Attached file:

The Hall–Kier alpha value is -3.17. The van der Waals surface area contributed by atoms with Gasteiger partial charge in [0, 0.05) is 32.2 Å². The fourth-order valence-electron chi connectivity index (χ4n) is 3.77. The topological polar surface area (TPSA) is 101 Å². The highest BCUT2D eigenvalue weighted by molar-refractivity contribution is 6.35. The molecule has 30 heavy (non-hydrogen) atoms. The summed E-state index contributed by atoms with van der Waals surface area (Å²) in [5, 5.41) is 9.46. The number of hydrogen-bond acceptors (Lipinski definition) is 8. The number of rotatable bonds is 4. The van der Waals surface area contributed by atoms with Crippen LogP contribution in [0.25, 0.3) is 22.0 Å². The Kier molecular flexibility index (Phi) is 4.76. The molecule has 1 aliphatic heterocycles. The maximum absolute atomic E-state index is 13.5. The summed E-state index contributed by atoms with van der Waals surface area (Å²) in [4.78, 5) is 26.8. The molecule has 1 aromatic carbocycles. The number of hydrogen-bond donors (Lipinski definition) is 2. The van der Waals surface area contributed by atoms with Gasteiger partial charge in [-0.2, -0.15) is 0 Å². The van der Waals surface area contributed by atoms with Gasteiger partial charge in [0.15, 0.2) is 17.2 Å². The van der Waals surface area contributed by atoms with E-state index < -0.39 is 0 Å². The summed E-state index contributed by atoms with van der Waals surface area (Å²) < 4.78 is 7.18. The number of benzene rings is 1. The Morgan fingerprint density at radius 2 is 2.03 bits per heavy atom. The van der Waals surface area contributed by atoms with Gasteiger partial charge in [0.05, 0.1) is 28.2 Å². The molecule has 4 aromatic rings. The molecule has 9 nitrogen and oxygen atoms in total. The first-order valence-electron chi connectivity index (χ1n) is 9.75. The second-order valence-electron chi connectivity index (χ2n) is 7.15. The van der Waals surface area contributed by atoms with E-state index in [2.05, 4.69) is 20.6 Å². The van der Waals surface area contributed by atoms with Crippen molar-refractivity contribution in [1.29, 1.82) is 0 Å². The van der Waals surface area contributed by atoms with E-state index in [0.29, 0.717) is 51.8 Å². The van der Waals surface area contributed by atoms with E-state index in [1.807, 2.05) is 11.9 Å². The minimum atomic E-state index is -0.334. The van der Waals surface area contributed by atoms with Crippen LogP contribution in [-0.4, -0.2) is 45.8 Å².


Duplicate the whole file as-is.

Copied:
The Hall–Kier alpha value is -3.17. The van der Waals surface area contributed by atoms with Gasteiger partial charge in [0, 0.05) is 32.2 Å². The fourth-order valence-electron chi connectivity index (χ4n) is 3.77. The topological polar surface area (TPSA) is 101 Å². The highest BCUT2D eigenvalue weighted by molar-refractivity contribution is 6.35. The molecule has 30 heavy (non-hydrogen) atoms. The summed E-state index contributed by atoms with van der Waals surface area (Å²) in [5, 5.41) is 9.46. The number of hydrogen-bond acceptors (Lipinski definition) is 8. The number of rotatable bonds is 4. The van der Waals surface area contributed by atoms with Crippen LogP contribution in [0.25, 0.3) is 22.0 Å². The Kier molecular flexibility index (Phi) is 4.76. The molecule has 1 aliphatic heterocycles. The maximum absolute atomic E-state index is 13.5. The summed E-state index contributed by atoms with van der Waals surface area (Å²) in [4.78, 5) is 26.8. The molecule has 1 aromatic carbocycles. The number of hydrogen-bond donors (Lipinski definition) is 2. The van der Waals surface area contributed by atoms with Gasteiger partial charge in [-0.2, -0.15) is 0 Å². The van der Waals surface area contributed by atoms with Gasteiger partial charge in [0.15, 0.2) is 17.2 Å². The van der Waals surface area contributed by atoms with E-state index < -0.39 is 0 Å². The summed E-state index contributed by atoms with van der Waals surface area (Å²) < 4.78 is 7.18. The number of benzene rings is 1. The Morgan fingerprint density at radius 2 is 2.03 bits per heavy atom. The van der Waals surface area contributed by atoms with Gasteiger partial charge in [0.05, 0.1) is 28.2 Å². The molecule has 4 aromatic rings. The molecule has 9 nitrogen and oxygen atoms in total. The first-order valence-electron chi connectivity index (χ1n) is 9.75. The second-order valence-electron chi connectivity index (χ2n) is 7.15. The van der Waals surface area contributed by atoms with E-state index in [2.05, 4.69) is 20.6 Å². The van der Waals surface area contributed by atoms with Crippen molar-refractivity contribution in [1.29, 1.82) is 0 Å². The van der Waals surface area contributed by atoms with E-state index in [0.29, 0.717) is 51.8 Å². The van der Waals surface area contributed by atoms with E-state index in [1.807, 2.05) is 11.9 Å². The minimum atomic E-state index is -0.334. The van der Waals surface area contributed by atoms with Crippen LogP contribution in [-0.4, -0.2) is 45.8 Å².